You may notice Flynn hyphenates the term (scot-free), while in the book it is not hyphenated. It turns out that there is no clear preference in edited work to hyphenate or not; this is a case where it can go either way. However, if you go by Webster’s, you will find it hyphenated.
Here is the entry from the book:
Scotch free/scot free
Getting away with something “scot free” has nothing to do with the Scots (or Scotch). The scot was a medieval tax; if you evaded paying it you got off scot free. Some people wrongly suppose this phrase alludes to Dred Scott, the American slave who unsuccessfully sued for his freedom. The phrase is “scot free”: no H, one T.
Further down in her article, Flynn notes that Jeremy Fowler of Fowler's Dictionary of Modern English Usage has called this a “special kind of eponym eggcorn,” but when Flynn identifies an eggcorn as “a language error when someone’s usage is close but not quite correct,” she is off the mark. An eggcorn springs from a misunderstanding of the origin of a word or phrase, such as the ubiquitous “for all intensive purposes” in place of “for all intents and purposes,” where the user mishears the phrase and creates a different meaning, in this case believing purposes must somehow be intensive. An error like Trump’s is more like a plain old homonym error, or if you like, a special kind of eponym homonym.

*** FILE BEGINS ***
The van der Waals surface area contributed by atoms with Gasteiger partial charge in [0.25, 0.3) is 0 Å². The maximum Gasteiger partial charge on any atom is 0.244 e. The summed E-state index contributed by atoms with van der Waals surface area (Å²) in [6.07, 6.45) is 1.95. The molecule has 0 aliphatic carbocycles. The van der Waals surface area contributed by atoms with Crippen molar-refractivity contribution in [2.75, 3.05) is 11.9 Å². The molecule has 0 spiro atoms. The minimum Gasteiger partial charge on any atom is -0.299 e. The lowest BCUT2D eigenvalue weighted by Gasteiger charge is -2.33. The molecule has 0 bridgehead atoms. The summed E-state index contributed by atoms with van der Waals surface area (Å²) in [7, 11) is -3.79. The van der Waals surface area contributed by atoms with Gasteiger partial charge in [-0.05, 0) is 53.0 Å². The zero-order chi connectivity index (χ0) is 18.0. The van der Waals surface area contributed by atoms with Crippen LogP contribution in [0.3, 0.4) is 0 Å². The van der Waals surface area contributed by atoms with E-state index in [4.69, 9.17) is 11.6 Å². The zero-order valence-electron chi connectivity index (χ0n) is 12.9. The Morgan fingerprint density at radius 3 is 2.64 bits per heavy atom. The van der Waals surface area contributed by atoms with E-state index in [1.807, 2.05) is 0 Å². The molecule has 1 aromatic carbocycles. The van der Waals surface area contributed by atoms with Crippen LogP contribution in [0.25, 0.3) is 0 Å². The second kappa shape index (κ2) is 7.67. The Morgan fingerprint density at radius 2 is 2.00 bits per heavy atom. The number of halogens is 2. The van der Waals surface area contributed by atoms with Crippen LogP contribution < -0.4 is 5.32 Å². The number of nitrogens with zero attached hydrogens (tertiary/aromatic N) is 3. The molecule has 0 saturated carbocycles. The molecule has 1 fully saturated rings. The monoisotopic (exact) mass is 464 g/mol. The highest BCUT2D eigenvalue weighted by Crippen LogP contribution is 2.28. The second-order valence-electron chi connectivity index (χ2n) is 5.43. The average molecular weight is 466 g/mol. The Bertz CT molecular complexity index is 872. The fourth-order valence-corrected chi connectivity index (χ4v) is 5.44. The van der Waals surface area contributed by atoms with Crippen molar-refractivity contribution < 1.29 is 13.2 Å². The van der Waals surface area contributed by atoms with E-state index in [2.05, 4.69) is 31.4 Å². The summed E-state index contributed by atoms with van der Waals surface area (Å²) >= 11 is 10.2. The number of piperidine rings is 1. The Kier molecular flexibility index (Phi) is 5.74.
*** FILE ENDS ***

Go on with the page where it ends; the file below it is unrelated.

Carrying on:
If only Flynn had chosen to cite another book that is on sale this month:
. . . which features an “eggcorn” right on the cover, and has all the information you would ever need to help you define the term to perfection every time!
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